5,400 jabs in search of an HIV vaccine - Times LIVE
Sat May 27 23:05:00 SAST 2017

5,400 jabs in search of an HIV vaccine

Nkosiyazi Mncube, 23, is the first participant in the HIV vaccine trials at the KwaZulu-Natal MRC clinic, but neither he nor Dr Anamika Premrajh know whether he's getting the medication or a placebo.

For years Soshanguve resident Mmapule Raborife's aunt was hidden away. No one spoke of her except to say that she was "bewitched".

It was only after she died that Raborife learned that she had Aids.

This inspired Raborife to get involved in an HIV vaccine trial launched yesterday.

Raborife is a member of the community advisory board at the Setshaba Community Clinic in Soshanguve.

The clinic is one of 15 across the country at which volunteers are being recruited to take part in the trial.

It will involve injecting 5,400 men and women with either the trial vaccine or a placebo, in this instance sterilised water.

The advisory board will oversee the trial and speak to participants to make sure that no one is dissatisfied or confused.

About 1,000 people are infected with HIV every day in South Africa, despite efforts to prevent its spread by urging the use of condoms and male circumcision, and by treating those infected quickly to make them uninfectious.

Glenda Gray, head of the vaccine trial in South Africa, said an HIV vaccine that was only partially effective would "dramatically alter the course of the epidemic".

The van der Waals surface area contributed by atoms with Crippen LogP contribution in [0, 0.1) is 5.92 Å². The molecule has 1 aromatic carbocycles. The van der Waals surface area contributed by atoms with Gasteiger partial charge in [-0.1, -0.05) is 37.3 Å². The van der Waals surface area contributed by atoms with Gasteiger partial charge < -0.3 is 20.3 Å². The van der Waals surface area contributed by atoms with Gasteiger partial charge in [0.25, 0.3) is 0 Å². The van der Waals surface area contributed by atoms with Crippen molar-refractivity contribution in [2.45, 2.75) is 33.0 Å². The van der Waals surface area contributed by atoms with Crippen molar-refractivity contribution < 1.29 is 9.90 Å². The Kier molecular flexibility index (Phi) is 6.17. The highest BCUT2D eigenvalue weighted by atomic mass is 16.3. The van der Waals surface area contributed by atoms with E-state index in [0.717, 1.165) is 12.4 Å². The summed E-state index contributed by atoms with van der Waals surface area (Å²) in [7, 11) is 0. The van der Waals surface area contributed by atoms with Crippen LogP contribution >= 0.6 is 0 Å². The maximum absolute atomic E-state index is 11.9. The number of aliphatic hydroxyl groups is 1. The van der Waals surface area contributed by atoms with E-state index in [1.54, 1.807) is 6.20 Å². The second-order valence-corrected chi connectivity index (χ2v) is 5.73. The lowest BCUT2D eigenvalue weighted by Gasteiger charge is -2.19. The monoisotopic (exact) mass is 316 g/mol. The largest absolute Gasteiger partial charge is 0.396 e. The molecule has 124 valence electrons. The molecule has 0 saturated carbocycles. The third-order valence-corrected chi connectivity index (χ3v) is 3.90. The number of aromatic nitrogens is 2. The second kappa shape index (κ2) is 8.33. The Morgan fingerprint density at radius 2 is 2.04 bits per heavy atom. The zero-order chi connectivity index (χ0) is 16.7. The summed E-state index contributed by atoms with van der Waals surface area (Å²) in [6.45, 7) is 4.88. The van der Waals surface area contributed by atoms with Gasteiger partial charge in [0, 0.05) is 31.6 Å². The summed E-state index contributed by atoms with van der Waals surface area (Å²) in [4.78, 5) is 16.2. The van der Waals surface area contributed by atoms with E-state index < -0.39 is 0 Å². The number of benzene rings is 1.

The local trial is a follow-up to one in Thailand that showed that the vaccine reduced the rate of HIV infection by more than 30% in three years.

"HIV has taken a devastating toll in South Africa but we now begin a scientific exploration that holds great promise for our country," said Gray, CEO of the Medical Research Council.

The Thai vaccine has been boosted to make it stronger and its effects last longer.

If it is found to be 50% effective it will be likely licensed for use.

The vaccine will be administered five times during the course of the study.

Anamika Premrajh, principal investigator at the Verulam testing site, said: "There are no major safety concerns but there are minor side effects, such as nausea, fever and rashes.

"The safety of the participants will be closely monitored and they will also be offered established methods for preventing HIV infection.

"The vaccines do not contain HI virus and, therefore, do not pose any danger of HIV infection to study participants," Premrajh said.

Volunteers Ningi Mbutho, 29, and Nkosiyazi Mncube, 23, were injected with the trial vaccine in Verulam yesterday.

Mncube said: "I am doing it so that I can help the scientists and doctors find a cure.

"I am excited because I am maybe helping to secure the future of other young South Africans."


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